By now you're no doubt used to the navel gazey approach I take to the reviews in my Blind Spot series. As I've said before, the (for the most part) well known films I chose for this series have already been pontificated on and dissected to within an inch of their lives—not much new could I bring to critical discussions of these pictures. So why not make it all about me.
Which is why, in my discussion of the cult movie Withnail and I—
By the way, this will be the first cult movie I've covered in my Blind Spot Series. Come to think of it, Withnail and I is probably the only cult film I chose for this series. Whereas most of my other choices have been important films with cultural prestige, Withnail and I is—though quite well made and reviewed—more of a curio, one for the cultists; not a picture to be studied in film school. But it does pride itself on quite a devoted (and well earned) following.
Not to further delay my movie discussion, but I have a few more thoughts on this Blind Spot Series of mine. Looking at all my choices, I'm beginning to suss out some sort of meaning. Which is funny, because not much meaning was intended when I picked these flicks; I just quickly slapped together a list of films whose previous non-watching by me should have brought great shame to my movie geek self. So, considering the haphazard way in which this list was established, I’m amazed that I inadvertently compiled a nice cross-section of most that the world of film has to offer: classic pictures, art pictures, prestige pictures, musicals, foreign pictures, a documentary, a popcorn picture, and a cult picture. Wow, how thorough of me. I'm awesome.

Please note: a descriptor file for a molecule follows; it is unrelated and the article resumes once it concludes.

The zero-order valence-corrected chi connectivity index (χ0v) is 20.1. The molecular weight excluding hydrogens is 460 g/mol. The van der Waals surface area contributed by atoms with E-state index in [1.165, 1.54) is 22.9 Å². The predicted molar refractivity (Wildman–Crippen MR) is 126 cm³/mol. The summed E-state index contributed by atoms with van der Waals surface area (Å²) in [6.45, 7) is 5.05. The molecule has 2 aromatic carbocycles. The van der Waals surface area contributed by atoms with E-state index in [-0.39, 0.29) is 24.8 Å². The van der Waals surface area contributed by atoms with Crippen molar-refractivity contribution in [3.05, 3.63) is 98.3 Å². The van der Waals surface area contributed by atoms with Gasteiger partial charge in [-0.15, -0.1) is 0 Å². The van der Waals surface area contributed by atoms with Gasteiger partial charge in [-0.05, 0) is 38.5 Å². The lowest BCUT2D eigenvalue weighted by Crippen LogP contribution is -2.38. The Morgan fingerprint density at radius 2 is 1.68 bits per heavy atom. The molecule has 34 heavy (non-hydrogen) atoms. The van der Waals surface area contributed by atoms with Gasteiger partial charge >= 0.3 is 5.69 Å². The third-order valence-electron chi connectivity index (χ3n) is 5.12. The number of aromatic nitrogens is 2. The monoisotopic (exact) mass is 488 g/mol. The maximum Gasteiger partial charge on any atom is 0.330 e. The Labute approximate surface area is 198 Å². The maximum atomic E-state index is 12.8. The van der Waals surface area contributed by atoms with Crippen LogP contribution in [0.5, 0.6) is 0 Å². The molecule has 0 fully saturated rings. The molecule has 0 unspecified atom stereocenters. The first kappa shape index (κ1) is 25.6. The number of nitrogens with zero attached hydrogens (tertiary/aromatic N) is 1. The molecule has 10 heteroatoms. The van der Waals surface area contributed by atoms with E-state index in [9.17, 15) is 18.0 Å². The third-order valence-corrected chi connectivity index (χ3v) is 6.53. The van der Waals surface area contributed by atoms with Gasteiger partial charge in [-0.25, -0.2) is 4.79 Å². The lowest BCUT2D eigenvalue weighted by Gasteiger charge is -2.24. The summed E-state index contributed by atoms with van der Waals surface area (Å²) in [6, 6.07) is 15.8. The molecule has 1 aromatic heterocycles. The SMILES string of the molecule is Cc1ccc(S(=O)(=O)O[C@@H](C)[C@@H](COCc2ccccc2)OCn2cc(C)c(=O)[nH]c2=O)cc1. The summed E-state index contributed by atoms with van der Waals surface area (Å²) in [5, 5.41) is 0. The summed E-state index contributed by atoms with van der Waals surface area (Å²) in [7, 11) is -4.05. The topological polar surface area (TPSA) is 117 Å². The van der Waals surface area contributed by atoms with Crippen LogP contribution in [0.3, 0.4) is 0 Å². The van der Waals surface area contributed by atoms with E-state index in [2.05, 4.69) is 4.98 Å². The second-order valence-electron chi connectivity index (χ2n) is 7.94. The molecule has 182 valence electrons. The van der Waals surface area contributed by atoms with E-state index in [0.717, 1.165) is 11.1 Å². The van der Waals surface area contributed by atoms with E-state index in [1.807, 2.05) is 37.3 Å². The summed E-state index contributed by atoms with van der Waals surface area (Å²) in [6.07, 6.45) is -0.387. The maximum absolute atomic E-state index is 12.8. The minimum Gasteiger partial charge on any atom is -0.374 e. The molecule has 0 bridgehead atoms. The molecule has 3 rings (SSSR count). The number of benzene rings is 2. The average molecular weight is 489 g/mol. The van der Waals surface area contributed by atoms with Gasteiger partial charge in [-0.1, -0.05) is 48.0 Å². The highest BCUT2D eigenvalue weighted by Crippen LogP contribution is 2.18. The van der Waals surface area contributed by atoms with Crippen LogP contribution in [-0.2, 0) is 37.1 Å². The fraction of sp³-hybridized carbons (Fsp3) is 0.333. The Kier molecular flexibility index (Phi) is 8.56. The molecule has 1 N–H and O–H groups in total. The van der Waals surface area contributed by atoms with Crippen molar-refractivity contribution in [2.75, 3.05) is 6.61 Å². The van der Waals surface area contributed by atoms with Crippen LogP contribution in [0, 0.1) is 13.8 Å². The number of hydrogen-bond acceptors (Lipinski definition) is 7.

But back to Bruce Robinson's Withnail and I. On the surface, this film belongs to both the “dudes getting seriously fucked up” genre and the "boomer nostalgia" genre. Two aspiring actors in waning 1960s England occupy themselves with a perpetual, epic bender. As you can see, not much plot here: basically a series of misadventures, the duo get fucked up a bunch until eventually I (the character is never given a name) lands a sweet acting gig, leaving his wasted friend Withnail behind. But not much digging beneath the surface reveals oh so much more to this seemingly simple tale.
This film most impressed me with its deft handling of semi-functioning addicts. Just watching this film, I felt hungover. Now I never sank to the depths of I nor, certainly, Withnail—indeed, I probably never sank to any sort of depths, whatsoever—but I did waste most of my twenties, my prime years, getting drunk a whole bunch, when I should have been working on my craft: you know, reading and writing a shit-ton. This was mostly a lost decade for me, not because I don't remember any of it, but because I stupidly wasted it. And Withnail and I so cleverly depicts the way that life can so imperceptibly, gradually slip away from you, how the important things can pass you by because you're more interested in, "let's get fucked up tonight; I'll put writing on the backburner." Oh would that I had cleaned my act up, much as I cleaned up his act, before I had gotten too old.